Ladies and gentlemen, we have our first country: essentially all electric vehicles, per national policy. Bhutan had been in talks with Nissan; now, the nation’s soliciting Mitsubishi and Mahindra. Bhutan can leapfrog to the future: no fossil burners (and thus money burners).
Bhutan’s in a precarious position. Physically, they’re at the top of the world, the Himalayas. Economically, they’re pretty much dependent on India for finished/manufactured goods. That’d ruin the Bhutanese Ngultrum, except their currency is pegged to the Indian Rupee anyway. Still, too many Ngultrums go out instead of in. The one big exception: hydropower. Like Norway and Iceland, rugged terrain and deep gorges mean abundant clean energy. Bhutan’s top export (and arguably top product, period) is hydropower; the country exports the clear majority of its generating capacity to India. Meanwhile, there’s no oil; any vehicle goo has to be purchased with whatever hydro profits are left over.
At least for now. As a country they wised up; they’ll keep more hydro and Ngultrums local by adding EVs, not oil cages, motorbikes, and scooters. Really, how hard’s that math? Easy enough that Japan, France, China, Norway, Iceland, and even parts of Canada (an oil exporter like Norway) realized this. Even Iran subsidizes EVs due to a trade deficit.
Of course, Bhutan’s dominant trade partner (dominating?) is on board. India knows the average Bhutanese driver, let alone the average Bhutanese, is a bit stretched by Mitsubishi prices, let alone Nissan. So a good number of those EVs will be Mahindras, and India still comes out in good shape financially. Meanwhile, the loss of electricity imports to the Indian grid is minor. Electric drive is about four times more efficient than piston engines with multispeed transmissions. An EV thus uses a small amount of electrical energy to displace a much greater amount of gas or diesel.
Bhutan isn’t even close to tapping all its surveyed hydro capacity anyway. Seriously, hydro development is estimated at a few percent of saturation. And those same river canyons that allow dams also create wind channels, which the country is studying for its wind-turbine potential. This is all in addition to solar panels continuing to fall in price; the government is seeking to develop isolated towns with solar until they can be reached with power lines. The country is also trying to attract high-tech employment, bypassing energy-intensive industries altogether. Can’t have too many options.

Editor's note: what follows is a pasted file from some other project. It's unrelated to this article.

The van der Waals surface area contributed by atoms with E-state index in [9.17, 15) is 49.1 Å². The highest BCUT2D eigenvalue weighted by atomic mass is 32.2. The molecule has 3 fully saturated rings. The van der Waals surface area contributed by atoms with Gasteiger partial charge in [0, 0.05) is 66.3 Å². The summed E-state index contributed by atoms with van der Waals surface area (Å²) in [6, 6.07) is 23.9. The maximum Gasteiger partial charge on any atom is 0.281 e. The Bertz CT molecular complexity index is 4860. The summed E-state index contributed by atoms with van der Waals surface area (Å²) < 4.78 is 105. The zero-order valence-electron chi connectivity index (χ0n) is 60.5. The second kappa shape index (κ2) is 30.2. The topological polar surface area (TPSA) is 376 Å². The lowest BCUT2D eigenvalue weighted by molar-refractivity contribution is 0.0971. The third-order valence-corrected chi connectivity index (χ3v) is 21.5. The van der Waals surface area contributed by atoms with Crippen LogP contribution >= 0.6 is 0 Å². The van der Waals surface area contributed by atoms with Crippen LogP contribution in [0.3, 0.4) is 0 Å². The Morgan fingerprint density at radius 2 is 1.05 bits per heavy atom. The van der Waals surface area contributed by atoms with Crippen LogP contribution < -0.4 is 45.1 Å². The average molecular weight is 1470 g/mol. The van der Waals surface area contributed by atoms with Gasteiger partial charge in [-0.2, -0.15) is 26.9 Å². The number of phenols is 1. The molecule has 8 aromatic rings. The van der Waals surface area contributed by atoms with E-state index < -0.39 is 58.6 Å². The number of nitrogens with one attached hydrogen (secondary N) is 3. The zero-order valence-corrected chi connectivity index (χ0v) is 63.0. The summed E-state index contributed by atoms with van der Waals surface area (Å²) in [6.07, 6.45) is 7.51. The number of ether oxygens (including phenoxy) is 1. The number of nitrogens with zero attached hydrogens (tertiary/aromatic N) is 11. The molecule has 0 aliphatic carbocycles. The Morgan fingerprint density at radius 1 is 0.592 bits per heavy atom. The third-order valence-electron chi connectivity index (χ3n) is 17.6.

Bhutan has another exception to trade: its beautiful mountain scenery, unspoiled so far. Thus, tourism is another important source of hard currency, and bulwark against oil deficits. This golden goose can’t be cooked; industrializing Bhutan in a way that would ruin tourism would hurt the economy and nation. Throw in, say, lower maintenance or other factors, and it’s a trifecta. Bhutan should have come up with this before. Maybe they did, and they were just waiting for products and processes to mature before making the announcement. (To be fair, Bhutan hasn’t set any hard deadlines or schedules. We know what happens when you don’t stick to a schedule.)
Yet, why haven’t we reached this conclusion? Some have; oil is the top US import, and thus top of our own trade deficit. Texas is now subsidizing EVs, and natural-gas vehicles… just like Iran. Because if you have a resource that exports well, then you should be exporting it, duh, not burning it. You should be consuming, instead, those resources that are difficult to send overseas. Oil makes strange bedfellows, eh? This is on top of former Shell exec John Hofmeister stating that “We can’t sustain our transportation needs in the current situation,” i. e., on oil, which China wants but doesn’t have. If you’re sick and tired of Iran, look past your own hood and imagine becoming China’s “Iran” instead. Reached a conclusion yet? You can’t complain about a “falling dollar” and buy gold, when you drive a gas guzzler daily.